Friday, June 14, 2013

Simplifying Everything In The Name of Achievement

Make a list of all the pieces you play:  all of them.
How many of them do you enjoy?
How many do you really get?

Are you ever surprised when you hear someone play a piece you thought you know?
Is that pleasureable or not?
If so, why? How?

The Past and Singularity

How ironic it is that the study of the music of the past is so taken up with carrying on traditions when the works that we seek to master are unique creations of singular minds!

I think of Bach's Two-Part Inventions, works of absolute genius written surely as puzzles for his extremely gifted oldest child, Wilhelm Friedemann, to figure out.  We are taught them as if they embody principles of good musical behavior while, in fact, they clearly do just the opposite.  They are filled with contradictions, teasings, musings, astonishments, all designed to stimulate a highly talented first son.  In the name of what exactly do we perpetuate the law and order approach?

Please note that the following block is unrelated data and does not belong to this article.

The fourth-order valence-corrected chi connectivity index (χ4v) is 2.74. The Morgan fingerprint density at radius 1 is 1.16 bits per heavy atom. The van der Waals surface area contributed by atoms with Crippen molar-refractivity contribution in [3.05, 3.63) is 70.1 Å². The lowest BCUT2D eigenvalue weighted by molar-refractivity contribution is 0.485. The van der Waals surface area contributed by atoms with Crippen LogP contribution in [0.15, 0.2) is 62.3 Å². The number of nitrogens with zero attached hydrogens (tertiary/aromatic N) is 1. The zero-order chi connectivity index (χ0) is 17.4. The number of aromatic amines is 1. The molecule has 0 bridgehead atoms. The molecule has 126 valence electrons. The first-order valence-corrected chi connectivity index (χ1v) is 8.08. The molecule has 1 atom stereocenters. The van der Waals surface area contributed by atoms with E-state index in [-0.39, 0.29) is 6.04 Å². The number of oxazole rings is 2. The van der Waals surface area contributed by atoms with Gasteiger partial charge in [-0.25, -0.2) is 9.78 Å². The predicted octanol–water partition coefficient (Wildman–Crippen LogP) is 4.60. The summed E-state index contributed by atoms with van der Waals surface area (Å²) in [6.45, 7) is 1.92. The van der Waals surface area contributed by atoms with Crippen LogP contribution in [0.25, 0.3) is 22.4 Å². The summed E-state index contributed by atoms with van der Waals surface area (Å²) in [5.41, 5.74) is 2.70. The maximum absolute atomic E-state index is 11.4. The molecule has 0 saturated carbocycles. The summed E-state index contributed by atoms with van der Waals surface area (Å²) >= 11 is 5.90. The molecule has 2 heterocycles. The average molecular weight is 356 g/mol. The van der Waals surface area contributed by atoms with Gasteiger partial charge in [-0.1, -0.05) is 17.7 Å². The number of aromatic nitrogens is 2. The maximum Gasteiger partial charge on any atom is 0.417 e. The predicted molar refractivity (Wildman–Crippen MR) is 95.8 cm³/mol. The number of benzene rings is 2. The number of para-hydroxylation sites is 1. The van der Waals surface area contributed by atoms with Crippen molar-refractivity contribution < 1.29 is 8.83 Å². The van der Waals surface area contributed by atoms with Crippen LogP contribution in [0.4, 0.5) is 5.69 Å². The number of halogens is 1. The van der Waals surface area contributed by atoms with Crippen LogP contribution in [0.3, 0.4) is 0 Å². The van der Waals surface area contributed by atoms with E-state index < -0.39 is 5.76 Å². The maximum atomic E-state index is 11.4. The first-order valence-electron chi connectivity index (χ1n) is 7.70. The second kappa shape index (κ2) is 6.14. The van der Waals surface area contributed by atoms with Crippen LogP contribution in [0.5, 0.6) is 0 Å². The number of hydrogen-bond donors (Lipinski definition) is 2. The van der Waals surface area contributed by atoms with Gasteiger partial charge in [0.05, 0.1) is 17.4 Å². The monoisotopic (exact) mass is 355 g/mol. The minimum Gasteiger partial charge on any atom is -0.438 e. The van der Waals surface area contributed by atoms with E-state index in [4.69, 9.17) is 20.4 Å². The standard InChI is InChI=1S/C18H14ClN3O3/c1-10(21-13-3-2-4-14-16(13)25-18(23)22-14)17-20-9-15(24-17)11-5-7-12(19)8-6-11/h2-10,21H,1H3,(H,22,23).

Or take those incredible works of Mozart, those that are easy to play, the ones routinely assigned to young or inexperienced players: the Piano Sonata in C, K. 545; the G Minor Piano Quartet, K. 487. 

I cannot help but remark that, as a child, I was grabbed by singular sounds within Mozart piano works--not by the pieces as a whole but by individual moments that put me as if in direct contact with a kindred spirit.  I got them therefore I was not along in the universe.